Table 4 Unexpected Responses

Juxtapose=, Left-hand= control the layout of Table 4. These are responses with standardized residuals equal to or exceeding the amount specified by Unexpected=. They are listed in the order specified by Usort=. Up to T4maximum= are reported.

 

Table 4 shows outlying (i.e., very unexpected) observations. Look for patterns. Is the same examinee, rater, item, .... appearing many times? Perhaps this is an indication of unusual performance or data entry error. If it is a rater, perhaps a misunderstanding of the rating criteria. The outlying observation may be irrelevant for my purposes and so can be bypassed as missing data using Models= ...,M. This happens, for instance, when our interest is in determining task difficulty, but some examinees misunderstand the task and so are rated low. Their low ratings are going to make the task appear more difficult, but the task will immediately return to its correct difficulty when the task instructions are revised to remove the misunderstanding.

 

Look carefully at these residuals, inspecting them for signs of:

1) Incorrectly formatted data. Were the original data correctly reformatted into Facets data?

2) Incorrect application of a scoring key. Data that was originally in multiple-choice question (MCQ) or some other coded form may not have been correctly scored.

3) Reversed rating scales (or partial credit items). Survey items with the word "not" in them or with a negative implication may need to have their scoring reversed in order to align with the hypothesis that "more of the variable implies a higher observed response". You can also use model statements with "-?" terms in order to reverse the direction of the variable for particular combinations of elements.

4) Idiosyncratic or "off-variable" behavior. Wild guessing, response sets, frequent selection of "don't know" are symptoms that the participants are not exhibiting the type of behavior that the instrument is intended to measure. For the construction of meaning, and from the measurement point of view, such data are better recoded "missing" (by means of "M" models, or ";" in their data lines).

5) Patterns of unexpected residuals loading onto certain elements. Facets reports the misfitting elements by their order in the data file. You may find it useful to transfer this Table into your word processor and sort it according to standardized residual size, facet etc. Systematic patterns of misfit may prompt a bias analysis or the reformulations of your Model= specifications.

 

There will always be some degree of misfit to the measurement model. You must decide when the fit of the data to the model is good enough for your purposes.

 

Table 4.1 Unexpected Responses (sorted by 1,2,3).

-------------------------------------------------------------------

|Cat   Step   Exp. Resd  StRes| N Senior sc N Junior N Traits     |

-------------------------------------------------------------------

|  6     6     2.9   3.1   2  | 2 Brahe     3 Chris  5 Enthusiasm |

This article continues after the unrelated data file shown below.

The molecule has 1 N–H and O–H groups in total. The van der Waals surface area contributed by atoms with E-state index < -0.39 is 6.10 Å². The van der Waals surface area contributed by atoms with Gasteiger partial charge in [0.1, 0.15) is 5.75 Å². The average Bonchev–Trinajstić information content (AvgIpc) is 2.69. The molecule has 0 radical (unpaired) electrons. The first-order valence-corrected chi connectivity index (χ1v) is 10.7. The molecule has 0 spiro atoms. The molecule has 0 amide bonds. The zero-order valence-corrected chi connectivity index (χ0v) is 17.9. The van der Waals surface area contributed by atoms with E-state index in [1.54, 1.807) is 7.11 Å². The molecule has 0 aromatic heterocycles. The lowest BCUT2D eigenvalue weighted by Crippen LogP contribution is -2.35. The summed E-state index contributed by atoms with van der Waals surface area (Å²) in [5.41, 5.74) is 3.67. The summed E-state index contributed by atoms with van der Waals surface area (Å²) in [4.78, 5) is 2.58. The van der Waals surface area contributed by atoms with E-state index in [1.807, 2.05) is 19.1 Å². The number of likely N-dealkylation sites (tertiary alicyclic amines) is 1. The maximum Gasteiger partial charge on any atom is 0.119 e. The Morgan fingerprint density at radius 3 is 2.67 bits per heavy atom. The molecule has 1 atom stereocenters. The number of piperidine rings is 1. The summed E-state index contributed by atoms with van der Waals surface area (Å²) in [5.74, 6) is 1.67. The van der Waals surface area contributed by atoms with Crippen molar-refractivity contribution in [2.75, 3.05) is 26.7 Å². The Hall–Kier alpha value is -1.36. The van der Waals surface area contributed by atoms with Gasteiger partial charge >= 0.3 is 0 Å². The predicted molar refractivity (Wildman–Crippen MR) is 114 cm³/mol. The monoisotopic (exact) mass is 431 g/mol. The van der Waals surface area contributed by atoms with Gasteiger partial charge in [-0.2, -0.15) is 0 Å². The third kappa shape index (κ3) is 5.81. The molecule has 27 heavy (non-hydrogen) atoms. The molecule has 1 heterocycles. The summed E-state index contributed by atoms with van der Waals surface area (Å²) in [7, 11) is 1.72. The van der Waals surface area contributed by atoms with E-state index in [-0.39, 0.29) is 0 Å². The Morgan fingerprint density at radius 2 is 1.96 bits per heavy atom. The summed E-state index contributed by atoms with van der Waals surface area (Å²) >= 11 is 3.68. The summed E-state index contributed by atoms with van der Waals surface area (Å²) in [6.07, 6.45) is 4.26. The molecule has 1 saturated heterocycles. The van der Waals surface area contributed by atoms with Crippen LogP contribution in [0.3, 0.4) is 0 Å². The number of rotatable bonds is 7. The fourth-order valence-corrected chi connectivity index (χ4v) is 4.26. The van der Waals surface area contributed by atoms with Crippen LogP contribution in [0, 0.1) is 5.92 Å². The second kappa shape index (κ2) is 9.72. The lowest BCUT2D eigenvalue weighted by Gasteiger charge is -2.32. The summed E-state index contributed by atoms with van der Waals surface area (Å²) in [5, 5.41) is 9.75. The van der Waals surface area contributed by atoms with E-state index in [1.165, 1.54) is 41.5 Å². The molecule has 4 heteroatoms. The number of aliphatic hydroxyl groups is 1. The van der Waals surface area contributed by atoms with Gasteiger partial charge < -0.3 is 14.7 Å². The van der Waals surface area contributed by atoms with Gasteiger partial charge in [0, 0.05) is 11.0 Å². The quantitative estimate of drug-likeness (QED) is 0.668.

|  2     2     6.0  -4.0  -2  | 2 Brahe     5 Edward 1 Attack     |

|  2     2     6.1  -4.1  -2  | 2 Brahe     5 Edward 4 Daring     |

|  6     6     2.9   3.1   2  | 2 Brahe     6 Fred   3 Clarity    |

-------------------------------------------------------------------

|Cat   Step   Exp. Resd  StRes| N Senior sc N Junior N Traits     |

-------------------------------------------------------------------

 

Column headings have the following meanings:

Cat  = Observed value of the category as entered in the data file.

Step = Value of category after it has been recounted cardinally commencing with "0" corresponding to the lowest observed category.

Exp. = Expected score based on current estimates

Resd = Residual, the score difference between Step and Exp.

StRes = The residual standardized by its standard error and truncated. A value of 1.6 is reported as 1. See Residuals file for a more exact value. StRes is expected to approximate a unit normal distribution.

 

For each modeled facet:

 N is the number of the element in the specifications

 Name of Facet is over the name of the element


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Rating Scale Analysis, Wright & Masters Introduction to Rasch Measurement, E. Smith & R. Smith Introduction to Many-Facet Rasch Measurement, Thomas Eckes Invariant Measurement with Raters and Rating Scales: Rasch Models for Rater-Mediated Assessments, George Engelhard, Jr. & Stefanie Wind Statistical Analyses for Language Testers, Rita Green
Rasch Models: Foundations, Recent Developments, and Applications, Fischer & Molenaar Journal of Applied Measurement Rasch models for measurement, David Andrich Constructing Measures, Mark Wilson Rasch Analysis in the Human Sciences, Boone, Stave, Yale
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Coming Rasch-related Events
Jan. 5 - Feb. 2, 2018, Fri.-Fri. On-line workshop: Practical Rasch Measurement - Core Topics (E. Smith, Winsteps), www.statistics.com
Jan. 10-16, 2018, Wed.-Tues. In-person workshop: Advanced Course in Rasch Measurement Theory and the application of RUMM2030, Perth, Australia (D. Andrich), Announcement
Jan. 17-19, 2018, Wed.-Fri. Rasch Conference: Seventh International Conference on Probabilistic Models for Measurement, Matilda Bay Club, Perth, Australia, Website
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June 29 - July 27, 2018, Fri.-Fri. On-line workshop: Practical Rasch Measurement - Further Topics (E. Smith, Winsteps), www.statistics.com
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